Cemetery Records

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Cemetery records are a favorite resource, and for good reason. They’re among the oldest and finest sources of family history information available—often containing clues to long sought dates, family relationships, military service and much more.

There are thousands of cemeteries throughout America. They fall into dozens of categories including religious, fraternal, family, national and private family sites. Some cemeteries are situated on a fraction of an acre while others cover hundreds of acres.

There seems to be little relationship between the size of a cemetery and the neatness or availability of its records. The caretaker in charge of the cemetery, and its records, is the sexton. He’s the one you’ll write to and ask for all the information his records contain pertaining to your family.  He generally keep records of the names and dates of those buried and maps of the burial plots.

TIP:  Cemeteries sometimes have a “perpetual maintenance plan” where, for a single or annual payment, flowers will be put on the gravesite, the grass will be cut, etc.  A distant relative (that you might not be aware of) could have signed up for this, which would lead you to another branch of the family who might have valuable information.

More Info at FamilySearch Wiki

Almost always include:   
•  Name of deceased
•  Date of burial

May also include:
•  Date of death
•  Age at death
•  Full dates of birth and/or death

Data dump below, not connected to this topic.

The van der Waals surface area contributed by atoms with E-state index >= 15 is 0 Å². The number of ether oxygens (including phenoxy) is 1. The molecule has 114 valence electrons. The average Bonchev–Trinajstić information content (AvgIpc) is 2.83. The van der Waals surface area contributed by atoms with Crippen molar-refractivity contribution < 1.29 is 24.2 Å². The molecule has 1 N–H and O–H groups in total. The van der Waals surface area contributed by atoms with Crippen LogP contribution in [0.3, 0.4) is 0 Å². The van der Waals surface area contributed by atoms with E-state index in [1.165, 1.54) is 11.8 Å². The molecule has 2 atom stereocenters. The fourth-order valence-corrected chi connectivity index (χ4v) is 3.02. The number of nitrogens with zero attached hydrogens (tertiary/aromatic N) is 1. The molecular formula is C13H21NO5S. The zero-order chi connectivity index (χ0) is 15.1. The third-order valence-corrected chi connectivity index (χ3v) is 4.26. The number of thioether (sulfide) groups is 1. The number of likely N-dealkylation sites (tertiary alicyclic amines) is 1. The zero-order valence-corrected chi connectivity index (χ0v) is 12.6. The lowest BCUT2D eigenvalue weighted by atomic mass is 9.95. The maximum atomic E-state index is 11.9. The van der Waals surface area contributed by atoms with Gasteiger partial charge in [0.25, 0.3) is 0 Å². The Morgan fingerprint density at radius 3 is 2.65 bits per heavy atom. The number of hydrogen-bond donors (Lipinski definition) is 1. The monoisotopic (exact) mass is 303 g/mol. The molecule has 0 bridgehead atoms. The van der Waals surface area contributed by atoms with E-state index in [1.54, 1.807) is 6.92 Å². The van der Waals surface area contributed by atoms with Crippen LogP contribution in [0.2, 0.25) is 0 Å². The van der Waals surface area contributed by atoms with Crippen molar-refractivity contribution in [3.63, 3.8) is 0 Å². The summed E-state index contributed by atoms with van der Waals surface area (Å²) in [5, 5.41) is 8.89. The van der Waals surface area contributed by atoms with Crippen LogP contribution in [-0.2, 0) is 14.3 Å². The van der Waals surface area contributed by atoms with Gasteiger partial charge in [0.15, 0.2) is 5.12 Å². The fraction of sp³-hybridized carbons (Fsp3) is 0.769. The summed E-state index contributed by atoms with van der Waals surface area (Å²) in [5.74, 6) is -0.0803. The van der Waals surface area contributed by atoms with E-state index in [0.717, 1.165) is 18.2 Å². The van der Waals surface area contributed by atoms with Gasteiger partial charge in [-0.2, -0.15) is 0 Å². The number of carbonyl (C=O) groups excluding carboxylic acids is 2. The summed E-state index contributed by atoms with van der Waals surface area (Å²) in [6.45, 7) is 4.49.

•  Full name, including maiden name for women
•  Relationship clues; you can see who else is buried in the plot
•  Owner of the plot; who pays to maintain the plot
•  Cost of the plot and/or burial
•  Cause of death
•  Names of others involved: funeral home, officiating clergyman, memorial company
•  Information linking the plot owner to other plots (i.e., disinterment, reburial, etc.)
•  Address of deceased
•  Where deceased died, if other than where he/she lived
•  Name of doctor and/or hospital
•  Name of officiating minister

Step 1—Find the right cemetery

In many cases, an older relative might be able to tell you where the family was traditionally buried.  If not, then death certificates, obituaries, death notices, and wills are all good starting points for identifying the cemetery.

Once you know the name of the cemetery, you can get the address via the Internet or a county library.

Step 2—Write or call the sexton

You never know what kind of records they might have. It can range from none, lost, minimal or amazing.

If a cemetery does not have an office, a local funeral director may be able to tell you who the record keeper for the cemetery is.

If you don’t know the cemetery, you can:
1)  Check the FHL Catalog for the County or Town where your ancestor lived for any published cemetery records.
2)  Check the Internet for any published cemetery records for your ancestor’s locality.
3)  Check with local genealogical and historical societies.

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